Letter // Submission regarding Australia’s failure to protect the Wangan and Jagalingou People’s rights to culture from the proposed Carmichael Coal Mine

WJ letterhead 1

 

2 October 2015

Ms. Farida Shaheed, UN Special Rapporteur in the field of cultural rights
c/o OHCHR‐UNOG, Office of the High Commissioner for Human Rights, Palais Wilson 1211 Geneva 10, Switzerland

Re: Submission regarding Australia’s failure to protect the Wangan and Jagalingou People’s rights to culture from the proposed Carmichael Coal Mine

Dear Special Rapporteur Shaheed:

We, the indigenous Wangan and Jagalingou people, write to you in urgent and worrying times as our traditional lands, connection to country and cultural identity are under imminent threat of irreversible destruction from the proposed development of the massive Carmichael Coal Mine by a private company, Adani Mining, with the support of the Australian government. Attached to this letter is a detailed submission for your reference. Although the attached submission is directed to the UN Special Rapporteur on the Rights of Indigenous Peoples, as you will see from section III of the submission it is also relevant to your mandate because of the impacts to our cultural identify from the proposed coal mine. We have also sent this submission to the UN Working Group on the issue of human rights and transnational corporations and other business enterprises because of the bad faith actions Adani Mining has taken towards our people.

The Carmichael Coal Mine would be located in our ancestral homelands in central‐western Queensland, Australia. The sheer scale of the Carmichael Mine is difficult to conceive: it will be one of the largest coal mines in the world, covering a vast swathe of our land and causing extensive disturbance and devastation. It is simply not possible to build a mine consisting of six open‐cut pits, five underground mines, a coal handling and processing plant, rail infrastructure, and all other necessary associated infrastructure without causing massive alteration of the environment and significant environmental harm. If the Carmichael Mine proceeds, it would tear the heart out of our country, our culture and our people. It would permanently destroy vast swathes of our traditional lands and waters, including a complex of springs that we hold sacred as the starting point of our life and through which our dreaming totem, the Mundunjudra (also known as the Rainbow Serpent) travelled to form the shape of the land. We exist as people of our land and waters, and all things on and in them – plants and animals – have special meaning to us and tell us who we are. Our land and waters are our culture and our identity. If they are destroyed, we will become nothing. We have never consented to the development of the mine, and we never will.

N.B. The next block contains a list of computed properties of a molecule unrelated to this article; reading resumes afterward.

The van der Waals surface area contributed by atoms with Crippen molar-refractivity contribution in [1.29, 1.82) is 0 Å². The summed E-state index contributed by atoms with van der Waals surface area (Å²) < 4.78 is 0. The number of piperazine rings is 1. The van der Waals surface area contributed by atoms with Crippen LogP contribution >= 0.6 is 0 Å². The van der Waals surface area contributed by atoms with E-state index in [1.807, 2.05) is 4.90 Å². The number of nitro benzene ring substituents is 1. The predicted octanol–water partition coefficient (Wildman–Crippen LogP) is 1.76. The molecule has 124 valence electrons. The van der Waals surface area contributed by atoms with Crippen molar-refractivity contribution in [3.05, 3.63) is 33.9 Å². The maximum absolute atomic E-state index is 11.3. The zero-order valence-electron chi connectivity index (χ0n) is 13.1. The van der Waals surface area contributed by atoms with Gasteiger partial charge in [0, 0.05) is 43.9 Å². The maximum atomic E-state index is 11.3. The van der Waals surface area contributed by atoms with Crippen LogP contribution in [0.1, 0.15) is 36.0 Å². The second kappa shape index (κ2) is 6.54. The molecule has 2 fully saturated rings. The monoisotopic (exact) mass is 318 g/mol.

International law recognizes our fundamental and universal rights to continue enjoying our culture as we have done for thousands of years, and to pass it on to our future generations. The use and enjoyment of our traditional lands and all things on them – which are our cultural goods and services –

are vital to our cultural identities and survival, and must be accessible and available to us if we are to continue to realise and enjoy our right to culture. If the Carmichael Mine proceeds, the extensive land disturbance and destruction would destroy our culture and prevent us from passing it on to our children. We would be unable to maintain and strengthen our relationship with our traditional lands.

By promoting and facilitating the development of this mine, the Australian and Queensland governments are failing to protect and respect our right to maintain and strengthen our spiritual relationship with our ancestral lands, and are failing to ensure the availability of our cultural goods and services – our lands and waters.

For these reasons, which are described in more detail in the attached submission, we respectfully request that you investigate the issues set out in this letter and call on the Australian government to ensure the protection of our human rights. We believe that an expression of concern from your mandate along with the Special Rapporteur on the rights of indigenous people and the Working Group on the issue of human rights and transnational corporations and other business enterprises would help convince the Australian and Queensland governments to reassess their approvals of the mine in light of its effect on our human rights, and would also help dissuade potential investors from supporting this disastrous mine and the resulting destruction of our culture and lands.

Sincerely,

Adrian Burragubba
Wangan and Jagalingou authorised spokesperson info@wanganjagalingou.com.au
+61 417 607 053

Cc (via electronic mail):

Murrawah Johnson
Wangan and Jagalingou authorised spokesperson info@wanganjagalingou.com.au
+61 439 919 891

Ms. Victoria Tauli‐Corpuz, Special Rapporteur on the rights of indigenous peoples

indigenous@ohchr.org

Letter to SR cultural rights concerning the Wangan and Jagalingou People, 2 Oct 2015

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